Sunday morning. I was thinking about our worst performance of the season away to Southampton on Wednesday night. I was thinking about how we were yet to win a game in 2017. I was thinking about Manchester United’s revival; the return of their form… coinciding with the return of some very suspect refereeing decisions going their way. I was thinking of how Wayne Rooney was only one goal away from breaking Bobby Charlton’s goal scoring record. And in the pit of my stomach, I had a horrible feeling. I could hear Martin Tyler’s cringe-worthy commentary, envisage José Mourinho’s smug face, and foresee a sickening late winner, or an unjust decision handing Utd the three points.
And as the news broke that Joel Matip wouldn’t be included in the squad due to Fifa’s ineptitude in informing us of his status, Philippe Coutinho not being fit enough to start, and Nathaniel Clyne’s injury meaning 18 year old Trent Alexander-Arnold would start the game at right back, my fears grew. As we are so used to seeing, things seemed to be conveniently falling into place for Man Utd, and our lads could have let their heads drop.
But thank God I wasn’t out there with them to tell them how the script was looking. Simon Mignolet kept us in it with a couple of superb saves early in the first half, but we gave as good as we got and saw Utd’s vulnerability at set pieces – and seized on it to win the penalty, with Dejan Lovren causing Paul Pogba all manner of problems. Luckily, the Old Traffod advertising boards reminded us all game that the Frenchman has a brand new emoji to keep him happy.
After the goal we had to soak up a bit of pressure, but we did so with relative ease. We could actually have countered better on a couple of occasions too, and potentially given ourselves a two-goal cushion before the break; but 1-0 it remained.
The second half saw a lot of long balls coming our way, with the introduction of Marouane Fellaini epitomising the deftness of Mourinho’s tactical insights. We stood firm for the most part, but struggled to get out and regain control or create chances on the break. Coutinho’s arrival did help with this, and immediately led to a chance that Roberto Firmino should have finished. Georginio Wijnaldum too will be disappointed not to have got on the scoresheet, after twice arriving late into space in the area only for the finish to be lacking.
The equaliser came in predictable fashion; an offside in the build-up, followed by a ball into the box and a scramble in the air due to the presence of Fellaini and Ibrahimovic. It was a bit of a sickener, but having sat deep and tried to soak up the pressure, you did feel it may be coming.
I’d have taken the 1-1 at the start of the game, all things considered, without being overly happy with it as a result. Had Pogba put away his chance in the first half, or Mignolet not got down brilliantly to save Ibrahimovic’s free-kick, we could have been looking at a very different game. On the other hand, we had chances to grab another goal for ourselves, and – as mentioned – the officials also had their influence on the game which altered the way things panned out. On another day, either side could have got the rub of the green and walked away with all three points.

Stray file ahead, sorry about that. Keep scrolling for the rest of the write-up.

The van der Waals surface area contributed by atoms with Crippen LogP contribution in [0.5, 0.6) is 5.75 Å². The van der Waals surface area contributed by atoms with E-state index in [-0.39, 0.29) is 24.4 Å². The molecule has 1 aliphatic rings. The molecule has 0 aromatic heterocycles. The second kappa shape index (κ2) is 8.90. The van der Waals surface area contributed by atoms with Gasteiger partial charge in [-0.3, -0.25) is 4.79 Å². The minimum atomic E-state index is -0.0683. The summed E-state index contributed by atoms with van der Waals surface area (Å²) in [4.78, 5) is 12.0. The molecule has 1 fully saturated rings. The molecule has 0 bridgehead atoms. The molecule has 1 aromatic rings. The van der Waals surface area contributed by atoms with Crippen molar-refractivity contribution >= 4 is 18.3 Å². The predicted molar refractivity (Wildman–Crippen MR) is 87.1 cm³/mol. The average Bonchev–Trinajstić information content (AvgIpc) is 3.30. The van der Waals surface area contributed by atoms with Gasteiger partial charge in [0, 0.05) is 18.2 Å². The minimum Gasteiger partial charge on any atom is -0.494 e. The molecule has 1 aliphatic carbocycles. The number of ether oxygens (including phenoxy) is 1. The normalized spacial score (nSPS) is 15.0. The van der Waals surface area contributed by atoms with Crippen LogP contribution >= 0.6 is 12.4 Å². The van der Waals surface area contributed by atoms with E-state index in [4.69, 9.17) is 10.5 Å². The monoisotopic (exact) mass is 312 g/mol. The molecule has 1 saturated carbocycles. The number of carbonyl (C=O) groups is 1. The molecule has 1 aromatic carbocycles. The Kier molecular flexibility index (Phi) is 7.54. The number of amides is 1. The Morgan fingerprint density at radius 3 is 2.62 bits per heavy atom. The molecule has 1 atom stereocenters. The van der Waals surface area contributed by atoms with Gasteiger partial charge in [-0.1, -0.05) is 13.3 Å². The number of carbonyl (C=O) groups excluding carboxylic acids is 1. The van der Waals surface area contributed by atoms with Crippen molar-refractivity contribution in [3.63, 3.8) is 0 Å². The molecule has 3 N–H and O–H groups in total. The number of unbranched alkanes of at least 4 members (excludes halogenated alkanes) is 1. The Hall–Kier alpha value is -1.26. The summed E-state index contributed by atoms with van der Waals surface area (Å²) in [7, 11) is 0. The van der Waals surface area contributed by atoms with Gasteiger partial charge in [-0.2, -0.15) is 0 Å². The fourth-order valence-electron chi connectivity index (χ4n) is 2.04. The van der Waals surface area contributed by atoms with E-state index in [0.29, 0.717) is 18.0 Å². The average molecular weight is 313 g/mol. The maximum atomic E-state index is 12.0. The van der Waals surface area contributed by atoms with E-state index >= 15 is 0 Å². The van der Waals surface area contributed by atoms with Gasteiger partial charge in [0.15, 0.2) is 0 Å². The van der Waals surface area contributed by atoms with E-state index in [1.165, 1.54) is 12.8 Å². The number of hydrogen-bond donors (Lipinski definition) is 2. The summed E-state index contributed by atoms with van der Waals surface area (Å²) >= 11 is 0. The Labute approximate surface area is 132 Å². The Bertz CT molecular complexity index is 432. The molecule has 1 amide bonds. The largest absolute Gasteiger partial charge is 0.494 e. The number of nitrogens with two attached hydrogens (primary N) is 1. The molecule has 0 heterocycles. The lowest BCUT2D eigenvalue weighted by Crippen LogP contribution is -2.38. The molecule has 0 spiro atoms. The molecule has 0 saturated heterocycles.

There’s a sense of injustice that we didn’t manage to be the ones to do that, but when it seemed that the momentum was with Utd, I must admit that the thought of them snatching the win was enough to make me think a draw was an acceptable result. From Ander Herrera’s shameless pull on Firmino’s shirt to halt our attack (and not forgetting his pathetic reaction to Roberto’s push on his chest, which led him to fall over clutching his face) to the utter desperation in Martin Tyler’s voice every time Rooney got the ball near our box, I just don’t think I could have coped with losing the game.
Throw in Mourinho trying to get Firmino sent off, Pogba’s assault on Henderson (and the £89m man’s ridiculous new hair), the complete lack of coverage given to whether Antonio Valencia was indeed offside for their goal (there was a begrudging comment from Gary Neville, and no replay to clarify the matter in retrospect), the Utd fans singing about Gerrard as early as the fifth minute, and Rooney’s foul on Milner, it was certainly a game that would have left me feeling aggrieved if we’d come away with nothing. And is anyone else as sick as I am of hearing pundits and interviewers refer to Ibrahimovic as Zlatan? It’s like they want to put their arm round him and give him their secret, best friend handshake.
A shout-out needs to go to Trent Alexander-Arnold for making his first Premier League start in such difficult circumstances. He can’t have had much notice that he was playing, and although he did struggle at times, he can be pleased with his contribution. There can’t be many tougher games to be thrown into for a young lad, mentally, physically, and technically, but he held himself well and didn’t buckle under the pressure.
All in all, it’s not the worst point we’ll pick up this season. And barring a trip to the Etihad, we’ve now got the toughest games of the entire year out of the way. Not that that says a lot for us, given our erratic results against the teams we supposedly should be beating, but confidence-wise it can’t hurt to see that the trickiest trips are done and dusted and out of the way. In the next three games (away to Plymouth in the FA Cup, home to Swansea in the League, and home to Southampton in the League Cup) we have the chance to ensure that recent results have been nothing more than a mini-blip, and we can then carry on our season with the campaign relatively unscathed.
By James Nelson (@_James_Nelson_)